The typical scenario is this—you've got some new software and, at some stage, either early or later, some essential thing doesn't work. Either it never worked in the first place or it suddenly stops working. The only thing to help you is an obscure message, such as the one I got about 'libdvdcss'. Then you start solving the problem, by using Google. In the end, you do solve it, even though there are many moments when you think you never will, even though it sometimes takes days of frustration. However, in each case, I've found that the process goes more or less as follows, here I'll use this specific problem as an example and hope it will help others (when they're Googling too):
Pity you can't watch movies though.
And, at the climax (or one of the climaxes since this movie has so many), I figured it out (or I believe I did and by now I'm sure of it): for some reason (my fault? Ubuntu's? a random something else?) when I installed the movie players, I didn't have permission to use them, because I installed as root. OK, that doesn't make sense. But, if I don't set 'sudo chmod 777' on each of the movie player's executables, I get an error message, sometimes about region settings and sometimes about 'libdvdcss'. I'm sure that several of the steps I took above were necessary, but like many others out there in Googleland, they just weren't enough. You need to set permissions on the installed movie players, otherwise you will not be able to watch DVDs in them. That's just the way it is, unfortunately.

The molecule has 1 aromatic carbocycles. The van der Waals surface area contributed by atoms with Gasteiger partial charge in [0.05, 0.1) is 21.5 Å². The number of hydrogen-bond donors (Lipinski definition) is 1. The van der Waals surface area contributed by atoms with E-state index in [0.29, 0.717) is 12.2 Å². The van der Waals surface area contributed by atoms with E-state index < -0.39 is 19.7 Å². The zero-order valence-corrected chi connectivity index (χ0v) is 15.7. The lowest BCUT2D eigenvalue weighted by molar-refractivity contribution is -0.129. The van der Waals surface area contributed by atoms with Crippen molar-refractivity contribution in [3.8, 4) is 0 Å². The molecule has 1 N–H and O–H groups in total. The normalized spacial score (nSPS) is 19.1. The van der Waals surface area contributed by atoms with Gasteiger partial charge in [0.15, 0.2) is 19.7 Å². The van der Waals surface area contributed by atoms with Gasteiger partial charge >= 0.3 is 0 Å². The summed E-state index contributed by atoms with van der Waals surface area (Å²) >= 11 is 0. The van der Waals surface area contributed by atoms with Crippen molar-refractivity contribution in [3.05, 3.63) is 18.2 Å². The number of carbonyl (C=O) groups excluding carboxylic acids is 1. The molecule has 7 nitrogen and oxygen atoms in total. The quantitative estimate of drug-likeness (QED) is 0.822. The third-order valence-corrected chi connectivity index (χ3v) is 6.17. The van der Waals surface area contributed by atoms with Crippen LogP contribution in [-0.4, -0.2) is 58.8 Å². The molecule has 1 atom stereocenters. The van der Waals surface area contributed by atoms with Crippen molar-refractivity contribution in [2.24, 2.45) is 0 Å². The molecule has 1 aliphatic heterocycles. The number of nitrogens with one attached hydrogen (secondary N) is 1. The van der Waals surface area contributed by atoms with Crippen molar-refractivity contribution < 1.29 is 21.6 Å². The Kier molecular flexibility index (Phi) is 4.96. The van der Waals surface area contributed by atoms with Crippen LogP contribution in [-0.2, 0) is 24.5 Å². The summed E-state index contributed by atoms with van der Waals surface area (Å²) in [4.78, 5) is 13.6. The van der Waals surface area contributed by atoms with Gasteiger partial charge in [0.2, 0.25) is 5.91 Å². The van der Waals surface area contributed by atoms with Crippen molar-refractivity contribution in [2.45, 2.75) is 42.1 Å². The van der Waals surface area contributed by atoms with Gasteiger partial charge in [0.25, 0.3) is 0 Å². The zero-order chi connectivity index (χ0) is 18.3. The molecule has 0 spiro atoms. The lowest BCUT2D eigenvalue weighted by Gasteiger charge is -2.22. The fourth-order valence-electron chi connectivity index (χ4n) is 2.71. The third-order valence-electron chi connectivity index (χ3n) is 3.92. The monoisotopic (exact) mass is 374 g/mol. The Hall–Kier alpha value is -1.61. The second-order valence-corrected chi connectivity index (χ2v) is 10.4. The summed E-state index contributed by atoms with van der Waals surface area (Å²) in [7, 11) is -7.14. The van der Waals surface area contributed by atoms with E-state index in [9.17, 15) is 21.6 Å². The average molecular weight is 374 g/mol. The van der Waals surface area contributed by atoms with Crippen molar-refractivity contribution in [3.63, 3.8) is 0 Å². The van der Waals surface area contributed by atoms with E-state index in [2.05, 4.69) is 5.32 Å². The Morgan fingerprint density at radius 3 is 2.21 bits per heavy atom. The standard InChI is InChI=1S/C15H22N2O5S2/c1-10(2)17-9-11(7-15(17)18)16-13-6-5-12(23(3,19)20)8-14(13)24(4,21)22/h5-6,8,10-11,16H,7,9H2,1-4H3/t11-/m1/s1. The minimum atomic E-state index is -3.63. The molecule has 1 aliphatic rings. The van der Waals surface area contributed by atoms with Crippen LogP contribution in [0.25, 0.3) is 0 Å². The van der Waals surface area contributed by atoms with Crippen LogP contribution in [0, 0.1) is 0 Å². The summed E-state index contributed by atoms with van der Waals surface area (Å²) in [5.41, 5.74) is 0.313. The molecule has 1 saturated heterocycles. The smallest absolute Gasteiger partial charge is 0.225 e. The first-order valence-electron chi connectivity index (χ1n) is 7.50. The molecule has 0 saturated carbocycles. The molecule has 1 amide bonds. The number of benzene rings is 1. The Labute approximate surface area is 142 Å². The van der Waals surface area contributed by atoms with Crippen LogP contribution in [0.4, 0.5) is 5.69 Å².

And, well, anyway, the above 5 stages are just typical of this kind of process. It's always a small fluke somewhere that makes it all work. (There's also a 6th stage, by the way, one which I'm not looking forward to, called "The Regression".) And I'm not blaming anyone (not Ubuntu, not movie players, not regional settings, and not Anthony Hopkins, who is as likely to be at fault as anyone else). I guess that's just the way it is in today's world. Travel with Google and you'll always arrive where you wanted to go, but the route there is always a scenic one.